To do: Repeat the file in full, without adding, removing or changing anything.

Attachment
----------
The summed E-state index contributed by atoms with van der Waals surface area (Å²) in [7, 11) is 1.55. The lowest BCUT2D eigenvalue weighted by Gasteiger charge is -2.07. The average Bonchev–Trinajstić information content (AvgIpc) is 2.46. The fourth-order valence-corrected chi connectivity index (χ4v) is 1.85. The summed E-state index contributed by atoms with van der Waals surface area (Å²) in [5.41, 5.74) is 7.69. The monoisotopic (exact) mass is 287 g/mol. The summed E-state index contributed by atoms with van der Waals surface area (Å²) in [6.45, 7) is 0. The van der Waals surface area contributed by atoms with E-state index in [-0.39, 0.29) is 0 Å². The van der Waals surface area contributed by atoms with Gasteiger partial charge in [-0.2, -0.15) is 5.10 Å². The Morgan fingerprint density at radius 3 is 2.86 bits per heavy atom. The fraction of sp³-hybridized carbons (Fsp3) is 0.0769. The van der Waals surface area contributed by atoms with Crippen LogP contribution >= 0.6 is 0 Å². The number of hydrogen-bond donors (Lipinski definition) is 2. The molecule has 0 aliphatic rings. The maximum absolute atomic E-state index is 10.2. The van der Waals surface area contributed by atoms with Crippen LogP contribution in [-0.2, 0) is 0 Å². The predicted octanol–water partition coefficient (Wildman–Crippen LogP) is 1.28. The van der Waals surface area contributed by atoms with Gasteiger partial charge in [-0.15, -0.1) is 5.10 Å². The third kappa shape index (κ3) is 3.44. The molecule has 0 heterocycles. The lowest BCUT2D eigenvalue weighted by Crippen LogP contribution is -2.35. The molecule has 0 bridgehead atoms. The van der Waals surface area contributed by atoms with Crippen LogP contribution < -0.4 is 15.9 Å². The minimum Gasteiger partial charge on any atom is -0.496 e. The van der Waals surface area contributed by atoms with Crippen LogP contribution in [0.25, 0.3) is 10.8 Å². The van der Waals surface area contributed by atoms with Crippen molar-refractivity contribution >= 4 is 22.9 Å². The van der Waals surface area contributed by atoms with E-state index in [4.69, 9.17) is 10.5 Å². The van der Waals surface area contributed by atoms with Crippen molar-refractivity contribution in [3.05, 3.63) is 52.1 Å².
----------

The summed E-state index contributed by atoms with van der Waals surface area (Å²) in [7, 11) is 1.55. The lowest BCUT2D eigenvalue weighted by Gasteiger charge is -2.07. The average Bonchev–Trinajstić information content (AvgIpc) is 2.46. The fourth-order valence-corrected chi connectivity index (χ4v) is 1.85. The summed E-state index contributed by atoms with van der Waals surface area (Å²) in [5.41, 5.74) is 7.69. The monoisotopic (exact) mass is 287 g/mol. The summed E-state index contributed by atoms with van der Waals surface area (Å²) in [6.45, 7) is 0. The van der Waals surface area contributed by atoms with E-state index in [-0.39, 0.29) is 0 Å². The van der Waals surface area contributed by atoms with Gasteiger partial charge in [-0.2, -0.15) is 5.10 Å². The Morgan fingerprint density at radius 3 is 2.86 bits per heavy atom. The fraction of sp³-hybridized carbons (Fsp3) is 0.0769. The van der Waals surface area contributed by atoms with Crippen LogP contribution >= 0.6 is 0 Å². The number of hydrogen-bond donors (Lipinski definition) is 2. The molecule has 0 aliphatic rings. The maximum absolute atomic E-state index is 10.2. The van der Waals surface area contributed by atoms with Crippen LogP contribution in [-0.2, 0) is 0 Å². The predicted octanol–water partition coefficient (Wildman–Crippen LogP) is 1.28. The van der Waals surface area contributed by atoms with Gasteiger partial charge in [-0.15, -0.1) is 5.10 Å². The third kappa shape index (κ3) is 3.44. The molecule has 0 heterocycles. The lowest BCUT2D eigenvalue weighted by Crippen LogP contribution is -2.35. The molecule has 0 bridgehead atoms. The van der Waals surface area contributed by atoms with Crippen LogP contribution < -0.4 is 15.9 Å². The minimum Gasteiger partial charge on any atom is -0.496 e. The van der Waals surface area contributed by atoms with Crippen LogP contribution in [0.25, 0.3) is 10.8 Å². The van der Waals surface area contributed by atoms with Crippen molar-refractivity contribution >= 4 is 22.9 Å². The van der Waals surface area contributed by atoms with E-state index in [4.69, 9.17) is 10.5 Å². The van der Waals surface area contributed by atoms with Crippen molar-refractivity contribution in [3.05, 3.63) is 52.1 Å².